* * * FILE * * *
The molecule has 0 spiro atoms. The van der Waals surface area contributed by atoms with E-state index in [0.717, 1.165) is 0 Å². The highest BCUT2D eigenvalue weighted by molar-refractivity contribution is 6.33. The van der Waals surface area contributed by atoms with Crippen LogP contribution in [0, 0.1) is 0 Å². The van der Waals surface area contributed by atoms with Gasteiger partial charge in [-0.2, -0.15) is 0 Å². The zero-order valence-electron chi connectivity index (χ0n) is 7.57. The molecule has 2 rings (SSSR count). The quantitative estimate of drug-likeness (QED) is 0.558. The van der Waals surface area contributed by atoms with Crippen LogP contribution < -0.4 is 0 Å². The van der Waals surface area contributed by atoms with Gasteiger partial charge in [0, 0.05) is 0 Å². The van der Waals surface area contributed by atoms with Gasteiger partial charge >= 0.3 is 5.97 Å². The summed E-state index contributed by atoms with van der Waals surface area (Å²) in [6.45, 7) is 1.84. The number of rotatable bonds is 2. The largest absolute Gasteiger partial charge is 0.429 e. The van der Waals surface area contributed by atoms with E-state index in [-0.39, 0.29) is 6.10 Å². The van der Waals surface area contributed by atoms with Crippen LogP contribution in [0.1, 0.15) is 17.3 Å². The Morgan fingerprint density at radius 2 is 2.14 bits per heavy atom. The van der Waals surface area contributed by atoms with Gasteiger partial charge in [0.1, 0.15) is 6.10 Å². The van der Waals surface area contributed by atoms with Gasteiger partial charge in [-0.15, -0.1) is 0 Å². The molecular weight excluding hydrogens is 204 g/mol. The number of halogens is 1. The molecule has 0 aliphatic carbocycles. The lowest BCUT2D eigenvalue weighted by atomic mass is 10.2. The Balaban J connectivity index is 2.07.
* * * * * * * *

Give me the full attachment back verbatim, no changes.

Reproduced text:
The molecule has 0 spiro atoms. The van der Waals surface area contributed by atoms with E-state index in [0.717, 1.165) is 0 Å². The highest BCUT2D eigenvalue weighted by molar-refractivity contribution is 6.33. The van der Waals surface area contributed by atoms with Crippen LogP contribution in [0, 0.1) is 0 Å². The van der Waals surface area contributed by atoms with Gasteiger partial charge in [-0.2, -0.15) is 0 Å². The zero-order valence-electron chi connectivity index (χ0n) is 7.57. The molecule has 2 rings (SSSR count). The quantitative estimate of drug-likeness (QED) is 0.558. The van der Waals surface area contributed by atoms with Crippen LogP contribution < -0.4 is 0 Å². The van der Waals surface area contributed by atoms with Gasteiger partial charge in [0, 0.05) is 0 Å². The van der Waals surface area contributed by atoms with Gasteiger partial charge >= 0.3 is 5.97 Å². The summed E-state index contributed by atoms with van der Waals surface area (Å²) in [6.45, 7) is 1.84. The number of rotatable bonds is 2. The largest absolute Gasteiger partial charge is 0.429 e. The van der Waals surface area contributed by atoms with E-state index in [-0.39, 0.29) is 6.10 Å². The van der Waals surface area contributed by atoms with Crippen LogP contribution in [0.1, 0.15) is 17.3 Å². The Morgan fingerprint density at radius 2 is 2.14 bits per heavy atom. The van der Waals surface area contributed by atoms with Gasteiger partial charge in [0.1, 0.15) is 6.10 Å². The van der Waals surface area contributed by atoms with Gasteiger partial charge in [-0.15, -0.1) is 0 Å². The molecular weight excluding hydrogens is 204 g/mol. The number of halogens is 1. The molecule has 0 aliphatic carbocycles. The lowest BCUT2D eigenvalue weighted by atomic mass is 10.2. The Balaban J connectivity index is 2.07.